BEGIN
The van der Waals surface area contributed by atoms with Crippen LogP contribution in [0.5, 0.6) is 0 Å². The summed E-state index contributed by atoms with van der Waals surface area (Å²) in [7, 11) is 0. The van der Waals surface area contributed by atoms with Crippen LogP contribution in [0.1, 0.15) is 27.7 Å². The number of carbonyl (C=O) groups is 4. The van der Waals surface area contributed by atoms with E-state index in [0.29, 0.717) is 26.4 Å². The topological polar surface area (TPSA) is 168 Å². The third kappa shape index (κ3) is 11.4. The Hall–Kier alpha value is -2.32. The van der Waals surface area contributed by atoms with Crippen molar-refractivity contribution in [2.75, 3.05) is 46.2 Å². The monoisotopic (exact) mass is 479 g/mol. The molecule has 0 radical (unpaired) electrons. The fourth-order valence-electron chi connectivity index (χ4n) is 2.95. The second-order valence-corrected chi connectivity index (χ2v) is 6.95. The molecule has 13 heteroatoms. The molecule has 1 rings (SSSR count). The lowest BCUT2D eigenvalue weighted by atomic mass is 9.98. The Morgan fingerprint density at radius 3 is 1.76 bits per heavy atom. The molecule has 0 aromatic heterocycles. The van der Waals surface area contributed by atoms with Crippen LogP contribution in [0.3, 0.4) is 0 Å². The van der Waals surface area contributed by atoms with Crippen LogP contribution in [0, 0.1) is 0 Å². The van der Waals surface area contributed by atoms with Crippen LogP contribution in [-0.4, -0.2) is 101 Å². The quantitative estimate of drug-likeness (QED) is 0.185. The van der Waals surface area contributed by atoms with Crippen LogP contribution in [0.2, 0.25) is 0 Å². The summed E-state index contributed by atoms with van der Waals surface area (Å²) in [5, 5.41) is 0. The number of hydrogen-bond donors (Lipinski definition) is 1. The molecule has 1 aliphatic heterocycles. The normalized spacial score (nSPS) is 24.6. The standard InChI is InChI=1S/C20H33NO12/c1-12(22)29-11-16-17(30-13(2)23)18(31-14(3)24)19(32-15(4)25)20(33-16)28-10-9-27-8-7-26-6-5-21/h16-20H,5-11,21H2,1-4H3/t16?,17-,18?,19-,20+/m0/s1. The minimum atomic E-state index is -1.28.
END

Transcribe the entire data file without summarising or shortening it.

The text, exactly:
The van der Waals surface area contributed by atoms with Crippen LogP contribution in [0.5, 0.6) is 0 Å². The summed E-state index contributed by atoms with van der Waals surface area (Å²) in [7, 11) is 0. The van der Waals surface area contributed by atoms with Crippen LogP contribution in [0.1, 0.15) is 27.7 Å². The number of carbonyl (C=O) groups is 4. The van der Waals surface area contributed by atoms with E-state index in [0.29, 0.717) is 26.4 Å². The topological polar surface area (TPSA) is 168 Å². The third kappa shape index (κ3) is 11.4. The Hall–Kier alpha value is -2.32. The van der Waals surface area contributed by atoms with Crippen molar-refractivity contribution in [2.75, 3.05) is 46.2 Å². The monoisotopic (exact) mass is 479 g/mol. The molecule has 0 radical (unpaired) electrons. The fourth-order valence-electron chi connectivity index (χ4n) is 2.95. The second-order valence-corrected chi connectivity index (χ2v) is 6.95. The molecule has 13 heteroatoms. The molecule has 1 rings (SSSR count). The lowest BCUT2D eigenvalue weighted by atomic mass is 9.98. The Morgan fingerprint density at radius 3 is 1.76 bits per heavy atom. The molecule has 0 aromatic heterocycles. The van der Waals surface area contributed by atoms with Crippen LogP contribution in [0.3, 0.4) is 0 Å². The van der Waals surface area contributed by atoms with Crippen LogP contribution in [0, 0.1) is 0 Å². The van der Waals surface area contributed by atoms with Crippen LogP contribution in [-0.4, -0.2) is 101 Å². The quantitative estimate of drug-likeness (QED) is 0.185. The van der Waals surface area contributed by atoms with Crippen LogP contribution in [0.2, 0.25) is 0 Å². The summed E-state index contributed by atoms with van der Waals surface area (Å²) in [5, 5.41) is 0. The number of hydrogen-bond donors (Lipinski definition) is 1. The molecule has 1 aliphatic heterocycles. The normalized spacial score (nSPS) is 24.6. The standard InChI is InChI=1S/C20H33NO12/c1-12(22)29-11-16-17(30-13(2)23)18(31-14(3)24)19(32-15(4)25)20(33-16)28-10-9-27-8-7-26-6-5-21/h16-20H,5-11,21H2,1-4H3/t16?,17-,18?,19-,20+/m0/s1. The minimum atomic E-state index is -1.28.